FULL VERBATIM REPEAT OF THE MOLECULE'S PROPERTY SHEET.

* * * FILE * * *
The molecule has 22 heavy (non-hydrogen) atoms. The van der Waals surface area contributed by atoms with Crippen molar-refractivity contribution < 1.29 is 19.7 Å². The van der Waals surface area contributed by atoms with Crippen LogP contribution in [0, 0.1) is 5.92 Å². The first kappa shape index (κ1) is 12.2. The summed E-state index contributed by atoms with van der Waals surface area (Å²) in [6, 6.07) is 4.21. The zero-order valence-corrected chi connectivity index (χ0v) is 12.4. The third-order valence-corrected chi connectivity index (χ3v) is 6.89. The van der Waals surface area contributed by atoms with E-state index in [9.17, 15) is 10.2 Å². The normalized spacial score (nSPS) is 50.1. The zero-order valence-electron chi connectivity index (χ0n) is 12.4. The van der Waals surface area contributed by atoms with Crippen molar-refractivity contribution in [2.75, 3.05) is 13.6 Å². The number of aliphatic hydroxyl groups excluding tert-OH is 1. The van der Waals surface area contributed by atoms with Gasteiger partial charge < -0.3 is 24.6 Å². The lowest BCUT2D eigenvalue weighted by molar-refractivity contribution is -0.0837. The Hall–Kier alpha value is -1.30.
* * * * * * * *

The molecule has 22 heavy (non-hydrogen) atoms. The van der Waals surface area contributed by atoms with Crippen molar-refractivity contribution < 1.29 is 19.7 Å². The van der Waals surface area contributed by atoms with Crippen LogP contribution in [0, 0.1) is 5.92 Å². The first kappa shape index (κ1) is 12.2. The summed E-state index contributed by atoms with van der Waals surface area (Å²) in [6, 6.07) is 4.21. The zero-order valence-corrected chi connectivity index (χ0v) is 12.4. The third-order valence-corrected chi connectivity index (χ3v) is 6.89. The van der Waals surface area contributed by atoms with E-state index in [9.17, 15) is 10.2 Å². The normalized spacial score (nSPS) is 50.1. The zero-order valence-electron chi connectivity index (χ0n) is 12.4. The van der Waals surface area contributed by atoms with Crippen molar-refractivity contribution in [2.75, 3.05) is 13.6 Å². The number of aliphatic hydroxyl groups excluding tert-OH is 1. The van der Waals surface area contributed by atoms with Gasteiger partial charge < -0.3 is 24.6 Å². The lowest BCUT2D eigenvalue weighted by molar-refractivity contribution is -0.0837. The Hall–Kier alpha value is -1.30.